Development and Growth of a Neoproterozoic Active Plate Margin
Self-funded PhD students only
School of Earth and Environmental Sciences
February and October
Applications accepted all year round
The late Neoproterozoic era is marked globally by extensional tectonics, following the break-up of Rodinia and formation of new oceans. Global compilations of crustal growth ages suggest little growth of continental crust during this period.
Recent research suggests that continuous subduction and development of magmatic arcs may only result in net continental growth in a retreating subduction setting (such as eastern Australia in Cambrian-Devonian times), rather than advancing settings (such as the modern Andean margin).
These suggestions are intriguing and may relate to larger-scale tectonic processes. The formation of supercontinents may also bias the preservation potential of magmatic arc rocks.
The work will include:
- testing crustal growth models during periods of supercontinent dispersal, such as the late Neoproterozoic
- carrying out fieldwork and getting training in in-situ Laser Ablation ICP-MS techniques
- development of transferable skills for a career in analytical geochemistry and the oil/mineral extraction industries
The Channel Islands and northwest France contain abundant magmatic rocks formed in an arc setting ~620-570 Ma. Basement gneisses, dated at ~2.1 Ga, occur sporadically and Nd model ages of the arc rocks are ~1 Ga. This suggests that the arc was built onto either a continental margin or a microcontinental fragment.
It's not known how much juvenile crust was formed, and the tectonic setting which allowed preservation of this crust during a major period of rifting and drifting is also unclear. One approach is to track the U-Pb age and Hf isotopes within zircons from magmatic rocks spanning the development and growth of the arc and eroded remnants of the arc (overlying younger sediments).
This approach potentially allows the timing of major crustal reworking to be distinguished from juvenile magmatism and, therefore, an isotopic record of the tectonic development of the arc. We can then relate the tectonic setting, along with geological data, to the growth of continental crust in this important period and investigate whether the preservation potential is related to a unique tectonic setting (e.g. a retreating subduction zone) or simply a minor aberration in the overall history of global growth of continental crust.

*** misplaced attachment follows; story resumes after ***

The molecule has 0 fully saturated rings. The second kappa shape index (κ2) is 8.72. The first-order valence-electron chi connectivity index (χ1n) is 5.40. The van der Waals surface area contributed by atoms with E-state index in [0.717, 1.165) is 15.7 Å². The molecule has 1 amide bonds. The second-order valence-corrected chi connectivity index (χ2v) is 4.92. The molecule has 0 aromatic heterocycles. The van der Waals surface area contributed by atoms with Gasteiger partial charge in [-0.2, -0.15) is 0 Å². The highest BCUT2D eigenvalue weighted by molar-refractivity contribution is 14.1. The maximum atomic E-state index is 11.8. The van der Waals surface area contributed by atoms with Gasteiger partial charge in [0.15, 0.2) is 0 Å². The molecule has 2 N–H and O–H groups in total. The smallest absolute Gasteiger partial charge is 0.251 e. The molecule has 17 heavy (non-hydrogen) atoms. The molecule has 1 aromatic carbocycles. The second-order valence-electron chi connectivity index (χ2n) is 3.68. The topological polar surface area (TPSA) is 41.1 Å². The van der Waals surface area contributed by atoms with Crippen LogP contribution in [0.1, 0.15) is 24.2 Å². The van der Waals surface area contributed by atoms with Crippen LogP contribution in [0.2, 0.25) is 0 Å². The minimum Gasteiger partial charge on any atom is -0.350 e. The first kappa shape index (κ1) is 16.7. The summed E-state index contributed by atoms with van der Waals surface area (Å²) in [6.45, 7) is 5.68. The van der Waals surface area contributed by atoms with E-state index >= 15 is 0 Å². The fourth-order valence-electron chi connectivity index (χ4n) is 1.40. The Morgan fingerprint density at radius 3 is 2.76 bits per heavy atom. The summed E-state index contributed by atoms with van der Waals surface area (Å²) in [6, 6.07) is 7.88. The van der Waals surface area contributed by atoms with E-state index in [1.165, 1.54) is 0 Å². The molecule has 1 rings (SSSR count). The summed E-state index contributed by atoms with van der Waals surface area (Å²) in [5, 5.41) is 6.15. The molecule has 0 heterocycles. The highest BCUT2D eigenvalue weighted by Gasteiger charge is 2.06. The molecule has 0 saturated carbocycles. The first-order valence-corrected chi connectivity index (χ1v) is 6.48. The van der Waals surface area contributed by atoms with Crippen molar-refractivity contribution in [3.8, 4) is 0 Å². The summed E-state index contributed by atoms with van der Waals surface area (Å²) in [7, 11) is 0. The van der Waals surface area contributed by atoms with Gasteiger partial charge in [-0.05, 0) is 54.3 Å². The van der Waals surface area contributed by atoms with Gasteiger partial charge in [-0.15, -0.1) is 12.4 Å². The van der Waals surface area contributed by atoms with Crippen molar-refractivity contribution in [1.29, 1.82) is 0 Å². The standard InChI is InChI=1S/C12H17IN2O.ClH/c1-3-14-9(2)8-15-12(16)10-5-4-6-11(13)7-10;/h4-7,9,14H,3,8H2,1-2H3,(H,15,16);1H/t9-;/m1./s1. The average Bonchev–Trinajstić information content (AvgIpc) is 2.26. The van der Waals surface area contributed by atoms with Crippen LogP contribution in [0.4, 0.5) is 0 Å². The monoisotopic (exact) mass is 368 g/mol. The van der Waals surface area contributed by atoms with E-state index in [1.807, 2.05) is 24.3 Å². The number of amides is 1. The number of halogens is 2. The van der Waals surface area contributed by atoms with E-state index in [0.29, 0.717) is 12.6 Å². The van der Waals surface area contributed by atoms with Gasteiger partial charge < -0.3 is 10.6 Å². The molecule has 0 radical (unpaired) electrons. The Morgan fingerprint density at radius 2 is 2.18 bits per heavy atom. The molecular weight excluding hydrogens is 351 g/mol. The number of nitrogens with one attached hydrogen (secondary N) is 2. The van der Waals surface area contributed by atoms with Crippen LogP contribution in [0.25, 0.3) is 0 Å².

Self-funded PhD students only
Funding Availability: Self-funded PhD students only
PhD full-time and part-time courses are eligible for the Government Doctoral Loan
Home/EU/CI full-time students: £4,327 p/a*
Home/EU/CI part-time students: £2,164 p/a*
International full-time students: £15,900 p/a*
International part-time students: £7,950 p/a*
Bench fees may also apply - for more information please contact the project supervisor [LINK to 'How to Apply' section] .
By Publication Fees 2019/2020
Members of staff: £1,610 p/a*
External candidates: £4,327 p/a*
*All fees are subject to annual increase.
- A good honours degree or equivalent in a relevant subject or a master’s degree in an appropriate subject.
- Exceptionally, equivalent professional experience and/or qualifications will be considered. All applicants are subject to interview.
- English language proficiency at a minimum of IELTS band 6.5 with no component score below 6.0.
Make an enquiry
For administrative and admissions enquiries please contact firstname.lastname@example.org
How to Apply
To start your application, or enquire further about the process involved, please contact Prof Rob Strachan (email@example.com) and Prof Craig Storey (firstname.lastname@example.org) quoting both the project code and the project title.
You can also visit our How to Apply pages to get a better understanding of how the PhD application process works.